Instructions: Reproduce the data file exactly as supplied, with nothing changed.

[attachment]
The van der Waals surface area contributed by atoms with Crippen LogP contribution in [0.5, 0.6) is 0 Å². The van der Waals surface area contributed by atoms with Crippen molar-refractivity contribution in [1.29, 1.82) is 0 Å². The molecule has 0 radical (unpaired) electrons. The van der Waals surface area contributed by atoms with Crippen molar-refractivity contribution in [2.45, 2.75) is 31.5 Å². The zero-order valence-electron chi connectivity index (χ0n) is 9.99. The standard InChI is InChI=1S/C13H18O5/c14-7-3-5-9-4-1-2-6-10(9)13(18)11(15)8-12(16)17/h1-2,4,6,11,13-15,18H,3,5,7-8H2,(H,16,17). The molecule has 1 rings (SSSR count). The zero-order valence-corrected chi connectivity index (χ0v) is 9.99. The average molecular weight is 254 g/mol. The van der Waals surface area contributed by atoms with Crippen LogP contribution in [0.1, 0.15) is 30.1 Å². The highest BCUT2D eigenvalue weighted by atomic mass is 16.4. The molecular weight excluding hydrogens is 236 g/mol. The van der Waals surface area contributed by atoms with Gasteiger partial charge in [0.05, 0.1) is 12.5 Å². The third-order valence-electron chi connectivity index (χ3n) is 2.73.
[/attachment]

The van der Waals surface area contributed by atoms with Crippen LogP contribution in [0.5, 0.6) is 0 Å². The van der Waals surface area contributed by atoms with Crippen molar-refractivity contribution in [1.29, 1.82) is 0 Å². The molecule has 0 radical (unpaired) electrons. The van der Waals surface area contributed by atoms with Crippen molar-refractivity contribution in [2.45, 2.75) is 31.5 Å². The zero-order valence-electron chi connectivity index (χ0n) is 9.99. The standard InChI is InChI=1S/C13H18O5/c14-7-3-5-9-4-1-2-6-10(9)13(18)11(15)8-12(16)17/h1-2,4,6,11,13-15,18H,3,5,7-8H2,(H,16,17). The molecule has 1 rings (SSSR count). The zero-order valence-corrected chi connectivity index (χ0v) is 9.99. The average molecular weight is 254 g/mol. The van der Waals surface area contributed by atoms with Crippen LogP contribution in [0.1, 0.15) is 30.1 Å². The highest BCUT2D eigenvalue weighted by atomic mass is 16.4. The molecular weight excluding hydrogens is 236 g/mol. The van der Waals surface area contributed by atoms with Gasteiger partial charge in [0.05, 0.1) is 12.5 Å². The third-order valence-electron chi connectivity index (χ3n) is 2.73.